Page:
Entity

Time filter

Source Type


Khodakaram-Tafti A.,Shiraz University | Shirian S.,Shiraz University | Shekarforoush S.S.,Shiraz University | Fariman H.,The Iranian Veterinary Organization | Daneshbod Y.,Daneshbod Pathology Laboratory
Comparative Clinical Pathology | Year: 2011

A 3-year-old Holstein cow with a history of severe weakness, dyspnea, pale mucous membranes, increased respiratory rate associated with marked abdominal respiration, severe arrhythmia, and tachycardia was referred to a slaughterhouse by the referring veterinarian due to poor prognosis. After slaughter, a large, firm, white, multilobulated mass about 5 cm in diameter was located at the base of the heart that extended to the right atrium and obliterated partially the right atrial lumen. Microscopically, tumor cells were aligned along and around the capillaries and were discrete, cuboidal to polyhedral cells with little cytoplasm arranged in distinct packets surrounded by thin fibrous septa. The nuclei were round to oval and were placed centrally in the cells. Immunoreactivity for S100 protein was positive multifocally, mostly in the peripherally located sustentacular cells, but NSE and CrA were negative. On the basis of the clinicopathological and immunohistochemical findings, the tumor was diagnosed as aortic body chemodectoma. © 2011 Springer-Verlag London Limited. Source


Omidvari S.,Shiraz University of Medical Sciences | Hamedi S.H.,Shiraz University of Medical Sciences | Moaddab-Shoar L.,Shiraz University of Medical Sciences | Nasrollahi H.,Shiraz University of Medical Sciences | And 6 more authors.
Iranian Journal of Cancer Prevention | Year: 2014

Paratesticular sarcomas have happened rarely. Due to the infrequency of this malignant disease and its diverse histopathologic subtypes, no standard treatment would be available. Multiple treatments have reported in literature with different results. We have reported a 55 years old man with a 30 years history of paratesticular mass. After multiple operations, radical orchiectomy has revealed liposarcoma. The patient has been receiving 50 Gy radiation to the scrotum and inguinal area. After 18 months follow up, the patient was well and disease free. He has shown good response to surgery and radiotherapy, so we have reported the disease and its clinical course. © 2014, Cancer Research Center. All rights reserved. Source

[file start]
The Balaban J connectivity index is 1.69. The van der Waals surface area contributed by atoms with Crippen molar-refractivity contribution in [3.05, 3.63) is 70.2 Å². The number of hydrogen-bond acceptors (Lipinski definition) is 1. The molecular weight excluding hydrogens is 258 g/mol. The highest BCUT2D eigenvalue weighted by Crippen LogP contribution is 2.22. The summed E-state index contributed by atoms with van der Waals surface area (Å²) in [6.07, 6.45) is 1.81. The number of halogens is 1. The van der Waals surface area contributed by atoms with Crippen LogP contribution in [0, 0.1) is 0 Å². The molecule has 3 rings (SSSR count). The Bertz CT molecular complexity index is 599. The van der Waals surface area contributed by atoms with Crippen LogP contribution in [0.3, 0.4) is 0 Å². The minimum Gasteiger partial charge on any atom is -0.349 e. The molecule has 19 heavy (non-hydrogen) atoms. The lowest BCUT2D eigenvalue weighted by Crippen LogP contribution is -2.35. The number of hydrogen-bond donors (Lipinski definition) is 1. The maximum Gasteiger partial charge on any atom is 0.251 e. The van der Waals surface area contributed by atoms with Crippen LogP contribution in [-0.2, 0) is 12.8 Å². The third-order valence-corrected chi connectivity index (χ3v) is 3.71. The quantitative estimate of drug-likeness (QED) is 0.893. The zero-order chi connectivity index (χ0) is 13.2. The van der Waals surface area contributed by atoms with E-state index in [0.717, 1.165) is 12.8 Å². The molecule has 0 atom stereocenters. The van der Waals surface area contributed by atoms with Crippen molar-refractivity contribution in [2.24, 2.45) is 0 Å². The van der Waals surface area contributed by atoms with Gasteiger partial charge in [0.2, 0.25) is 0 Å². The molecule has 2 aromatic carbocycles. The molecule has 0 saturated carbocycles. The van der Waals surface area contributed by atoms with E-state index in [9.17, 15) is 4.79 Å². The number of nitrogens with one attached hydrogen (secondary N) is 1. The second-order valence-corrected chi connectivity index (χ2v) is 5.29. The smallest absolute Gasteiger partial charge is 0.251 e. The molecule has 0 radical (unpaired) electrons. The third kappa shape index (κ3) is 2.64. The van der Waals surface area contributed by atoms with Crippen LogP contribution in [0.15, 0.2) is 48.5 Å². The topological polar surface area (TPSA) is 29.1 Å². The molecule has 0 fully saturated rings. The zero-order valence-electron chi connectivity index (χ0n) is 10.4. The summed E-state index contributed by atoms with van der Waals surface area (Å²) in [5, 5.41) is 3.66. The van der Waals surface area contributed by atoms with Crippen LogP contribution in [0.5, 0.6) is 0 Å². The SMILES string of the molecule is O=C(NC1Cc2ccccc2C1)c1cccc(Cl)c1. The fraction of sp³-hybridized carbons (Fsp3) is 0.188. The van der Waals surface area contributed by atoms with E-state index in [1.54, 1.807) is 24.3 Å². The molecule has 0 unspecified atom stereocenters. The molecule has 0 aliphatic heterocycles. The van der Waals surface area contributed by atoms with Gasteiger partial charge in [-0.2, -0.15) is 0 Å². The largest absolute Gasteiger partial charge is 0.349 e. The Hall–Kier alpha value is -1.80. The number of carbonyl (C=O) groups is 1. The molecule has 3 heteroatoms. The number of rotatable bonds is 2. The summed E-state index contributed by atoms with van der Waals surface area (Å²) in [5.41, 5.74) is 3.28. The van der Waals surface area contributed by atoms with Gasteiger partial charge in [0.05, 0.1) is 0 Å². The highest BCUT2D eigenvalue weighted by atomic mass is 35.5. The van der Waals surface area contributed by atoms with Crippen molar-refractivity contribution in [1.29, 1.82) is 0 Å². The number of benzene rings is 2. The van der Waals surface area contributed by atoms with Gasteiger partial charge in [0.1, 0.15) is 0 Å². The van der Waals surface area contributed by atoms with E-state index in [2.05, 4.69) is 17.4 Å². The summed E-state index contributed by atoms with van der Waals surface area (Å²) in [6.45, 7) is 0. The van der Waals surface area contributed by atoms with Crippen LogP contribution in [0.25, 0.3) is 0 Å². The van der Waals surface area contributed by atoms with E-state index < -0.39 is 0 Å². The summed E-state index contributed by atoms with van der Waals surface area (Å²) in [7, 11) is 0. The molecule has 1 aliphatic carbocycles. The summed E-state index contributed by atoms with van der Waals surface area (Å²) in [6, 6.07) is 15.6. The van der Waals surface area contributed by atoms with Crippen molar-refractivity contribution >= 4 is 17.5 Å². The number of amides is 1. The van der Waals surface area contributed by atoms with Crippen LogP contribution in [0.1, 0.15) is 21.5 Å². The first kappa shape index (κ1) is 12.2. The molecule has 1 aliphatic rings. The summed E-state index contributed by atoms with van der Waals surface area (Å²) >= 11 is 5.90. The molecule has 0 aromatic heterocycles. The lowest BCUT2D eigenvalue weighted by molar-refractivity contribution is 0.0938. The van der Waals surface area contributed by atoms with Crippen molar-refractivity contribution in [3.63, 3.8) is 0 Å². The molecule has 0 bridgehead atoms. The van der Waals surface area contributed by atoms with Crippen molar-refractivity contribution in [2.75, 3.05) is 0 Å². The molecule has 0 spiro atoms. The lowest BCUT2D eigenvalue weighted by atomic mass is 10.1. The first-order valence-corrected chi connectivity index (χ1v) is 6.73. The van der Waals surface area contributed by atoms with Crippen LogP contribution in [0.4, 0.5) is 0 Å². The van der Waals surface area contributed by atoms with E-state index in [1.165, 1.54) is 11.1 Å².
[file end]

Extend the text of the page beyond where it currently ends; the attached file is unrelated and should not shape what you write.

Shahbazi M.,Pasteur Institute of Iran | Shahbazi M.,Isfahan University of Medical Sciences | Zahedifard F.,Pasteur Institute of Iran | Taheri T.,Pasteur Institute of Iran | And 9 more authors.
PLoS ONE | Year: 2015

Canine Visceral Leishmaniasis (CVL) is a major veterinary and public health problem caused by Leishmania infantum (L. infantum) in many endemic countries. It is a severe chronic disease with generalized parasite spread to the reticuloendothelial system, such as spleen, liver and bone marrow and is often fatal when left untreated. Control of VL in dogs would dramatically decrease infection pressure of L. infantum for humans, since dogs are the main domestic reservoir. In the past decade, various subunits and DNA antigens have been identified as potential vaccine candidates in experimental animal models, but none has been approved for human use so far. In this study, we vaccinated outbreed dogs with a prime-boost regimen based on recombinant L. tarentolae expressing the L. donovani A2 antigen along with cysteine proteinase genes (CPA and CPB without its unusual C-terminal extension (CPB-CTE) and evaluated its immunogenicity and protective immunity against L. infantum infectious challenge. We showed that vaccinated animals produced significantly higher levels of IgG2, but not IgG1, and also IFN-γ and TNF-α, but low IL-10 levels, before and after challenge as compared to control animals. Protection in dogs was also correlated with a strong DTH response and low parasite burden in the vaccinated group. Altogether, immunization with recombinant L. tarentolae A2-CPA-CPB-CTE was proven to be immunogenic and induced partial protection in dogs, hence representing a promising live vaccine candidate against CVL. © 2015 Shahbazi et al. This is an open access article distributed under the terms of the Creative Commons Attribution License, which permits unrestricted use, distribution, and reproduction in any medium, provided the original author and source are credited. Source

Discover hidden collaborations